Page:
Outdoor Fabrics

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Unfazed by Nature and Oh-So Durable

Story by Ann Butenas    |    Intro photo courtesy of Kravet

All-weather textiles are making waves these days. While durable and built to withstand the elements, they also have a softer and stylish draw to them. No matter the space – an expansive open air living area or simply a comfy day bed on the back porch or a cozy al fresco seating area – the appeal lies not just within the benefits of the fresh air, but also in the grand selection of outdoor fabrics that tempt not only in style, colors and durability, but also in their soft and cozy feel.

Plus, with all of the advancements and improvements in all-weather fabrics, these fabrics can withstand the elements with style while still remaining porous enough to allow for flexibility. 

Kristy Nguyen, Managing Partner at Design and Detail – Kansas City, offered a few insights as to what to look for in outdoor fabrics, from hard-working linens to velvets (yes, velvets!) She advised us on everything from selection to maintenance. So, before you pick out your favorite fabric, it’s a good ideato know what you are looking for in the first place.With so many styles and selections available, the possibilities may seem endless.


Photo courtesy of Osborne & Little

KCH&S: What should I look for when buying outdoor fabrics?

NGUYEN: There are so many styles available now, with more coming to the market regularly. What you want to look for most of all is a performance fabric, which allows for longevity. Look for a  solution-dyed acrylic, which has a yarn that is dyed all the way through, making it fade resistant.

KCH&S: How do I know how durable a fabric is?

NGUYEN: You want to look for durability and fade resistance ratings. When companies test their fabrics, they use a light fastness test to determine how long a fabric might last in the sun. A lower, inexpensive fabric may have a rating of 1000 hours. A higher quality one might have a rating of 5,000-6,000 hours. A good fabric will offer about five to six years of guaranteed fade resistance. However, three years is normal. At that time, you may just want to switch out the fabric. Fabrics can last longer if you take care of them. Here in the Midwest, we tend to bring our outdoor furniture in during the colder months, which adds to their longevity.


Photo courtesy of Kravet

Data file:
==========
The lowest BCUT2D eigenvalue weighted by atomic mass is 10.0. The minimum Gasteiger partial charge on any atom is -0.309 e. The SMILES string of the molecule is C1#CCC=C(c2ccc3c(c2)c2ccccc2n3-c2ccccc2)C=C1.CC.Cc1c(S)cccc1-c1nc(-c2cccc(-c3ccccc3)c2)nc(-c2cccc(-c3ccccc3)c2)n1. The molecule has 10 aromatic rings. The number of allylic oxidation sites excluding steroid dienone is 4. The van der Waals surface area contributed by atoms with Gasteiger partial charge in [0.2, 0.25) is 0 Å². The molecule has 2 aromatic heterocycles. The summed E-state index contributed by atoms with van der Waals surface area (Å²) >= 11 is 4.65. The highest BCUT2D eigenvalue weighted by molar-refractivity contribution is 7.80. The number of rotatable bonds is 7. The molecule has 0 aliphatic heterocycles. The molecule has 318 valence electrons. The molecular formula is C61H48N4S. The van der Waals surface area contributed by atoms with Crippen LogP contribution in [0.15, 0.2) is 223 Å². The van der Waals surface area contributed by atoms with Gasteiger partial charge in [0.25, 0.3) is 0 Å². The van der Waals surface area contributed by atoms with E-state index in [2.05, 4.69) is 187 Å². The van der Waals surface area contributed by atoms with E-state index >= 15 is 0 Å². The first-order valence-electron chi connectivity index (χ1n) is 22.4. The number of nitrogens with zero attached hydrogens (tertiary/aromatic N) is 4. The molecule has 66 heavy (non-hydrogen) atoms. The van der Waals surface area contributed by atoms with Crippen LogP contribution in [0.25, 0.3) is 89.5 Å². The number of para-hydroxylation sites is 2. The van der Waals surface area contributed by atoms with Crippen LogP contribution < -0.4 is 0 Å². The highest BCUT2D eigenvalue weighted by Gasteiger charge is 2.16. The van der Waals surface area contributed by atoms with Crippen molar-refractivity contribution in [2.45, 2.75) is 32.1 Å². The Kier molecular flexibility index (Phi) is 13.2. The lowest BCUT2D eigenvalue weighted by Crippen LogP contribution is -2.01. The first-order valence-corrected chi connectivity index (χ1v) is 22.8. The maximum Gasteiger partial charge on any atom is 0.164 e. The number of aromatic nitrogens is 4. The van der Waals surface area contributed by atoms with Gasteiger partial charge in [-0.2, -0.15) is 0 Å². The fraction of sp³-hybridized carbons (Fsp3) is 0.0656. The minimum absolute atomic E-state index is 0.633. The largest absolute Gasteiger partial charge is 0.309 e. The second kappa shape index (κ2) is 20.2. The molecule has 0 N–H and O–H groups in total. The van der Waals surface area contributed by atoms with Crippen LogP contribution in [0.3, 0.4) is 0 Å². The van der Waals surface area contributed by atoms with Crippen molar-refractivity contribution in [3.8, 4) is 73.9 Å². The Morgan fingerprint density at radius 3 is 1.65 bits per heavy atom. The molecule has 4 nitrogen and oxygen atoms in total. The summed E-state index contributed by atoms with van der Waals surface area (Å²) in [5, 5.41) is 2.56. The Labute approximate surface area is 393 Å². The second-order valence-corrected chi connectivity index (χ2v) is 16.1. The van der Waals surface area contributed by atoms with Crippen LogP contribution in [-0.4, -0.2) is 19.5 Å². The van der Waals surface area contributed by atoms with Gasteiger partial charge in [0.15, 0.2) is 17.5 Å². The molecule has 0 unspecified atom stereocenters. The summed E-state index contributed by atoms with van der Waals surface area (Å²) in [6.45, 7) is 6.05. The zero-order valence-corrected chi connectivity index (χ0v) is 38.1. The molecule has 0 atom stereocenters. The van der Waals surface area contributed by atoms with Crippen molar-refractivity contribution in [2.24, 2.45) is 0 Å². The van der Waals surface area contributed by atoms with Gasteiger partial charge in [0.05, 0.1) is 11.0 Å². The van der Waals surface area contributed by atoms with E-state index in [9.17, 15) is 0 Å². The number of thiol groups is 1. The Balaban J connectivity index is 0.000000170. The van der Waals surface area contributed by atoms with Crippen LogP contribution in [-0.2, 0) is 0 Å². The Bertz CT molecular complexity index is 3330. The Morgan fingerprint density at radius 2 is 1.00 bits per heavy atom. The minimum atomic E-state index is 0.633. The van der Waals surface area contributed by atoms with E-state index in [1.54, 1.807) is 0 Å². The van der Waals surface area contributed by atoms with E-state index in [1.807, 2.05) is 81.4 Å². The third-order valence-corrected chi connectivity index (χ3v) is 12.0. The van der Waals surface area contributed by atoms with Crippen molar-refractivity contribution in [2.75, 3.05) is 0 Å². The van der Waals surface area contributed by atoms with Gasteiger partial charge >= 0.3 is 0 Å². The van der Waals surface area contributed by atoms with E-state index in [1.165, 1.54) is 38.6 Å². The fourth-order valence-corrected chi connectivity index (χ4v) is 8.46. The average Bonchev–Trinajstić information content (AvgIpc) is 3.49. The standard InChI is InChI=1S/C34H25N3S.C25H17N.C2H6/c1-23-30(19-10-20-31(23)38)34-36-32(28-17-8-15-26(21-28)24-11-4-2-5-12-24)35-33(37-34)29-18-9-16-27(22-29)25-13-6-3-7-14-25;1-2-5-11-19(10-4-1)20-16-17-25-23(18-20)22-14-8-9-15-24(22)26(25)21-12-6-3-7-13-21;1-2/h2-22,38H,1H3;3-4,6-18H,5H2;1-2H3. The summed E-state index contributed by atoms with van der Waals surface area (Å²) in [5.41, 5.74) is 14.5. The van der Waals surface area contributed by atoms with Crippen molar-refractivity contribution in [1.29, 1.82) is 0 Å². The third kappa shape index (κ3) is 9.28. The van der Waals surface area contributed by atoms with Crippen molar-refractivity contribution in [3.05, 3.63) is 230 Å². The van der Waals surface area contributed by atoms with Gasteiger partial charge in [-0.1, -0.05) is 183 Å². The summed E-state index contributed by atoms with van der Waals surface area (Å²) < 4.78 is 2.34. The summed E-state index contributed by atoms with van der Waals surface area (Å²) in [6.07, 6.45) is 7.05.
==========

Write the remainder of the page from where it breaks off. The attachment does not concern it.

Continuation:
KCH&S: Aside from covering your outdoor furniture, how else should you care for your outdoor fabrics?

NGUYEN: One of the great things about outdoor fabrics is that they are anti-mold and mildew resistant. They are also bleachable. You can simply spray them with a garden hose for easy cleaning. For a deeper cleaning you can use a small amount of laundry detergent but make sure you clean it out well, as any remaining soap will collect dirt. You can also clean them with a bleach and water solution for any stubborn stains. Just be sure to thoroughly rinse the fabrics afterwards and give them time to dry before you sit on them. And it’s always a good idea to rinse and/or brush them off at the end of summer before storing them. It all really depends on how much you use them.


Photo courtesy of Osborne & Little

KCH&S: What are some of the latest outdoor fabric styles?

NGUYEN: Monochromatic is a trend now and is used year-round on covered porches. We are also seeing more textures in outdoor textiles, including wool-like fabrics, terry cloth and even outdoor velvet, offering a more luxurious yet casual feel. There has also been a huge uptick in subtle colors, such as transitioning from bright green to sage green or hot pink to blushes, making the fabrics more elegant. For bed swings and fire pit areas, plaid and wool-like throws are popular. They are outdoor-friendly but make you feel like you are inside. White is also now used more frequently because it is cleanable with bleach. Some people even use this type of fabric for inside furniture, as it’s easy to clean up after kids and pets. Fade-resistant outdoor vinyl works well for boats and bar stools.

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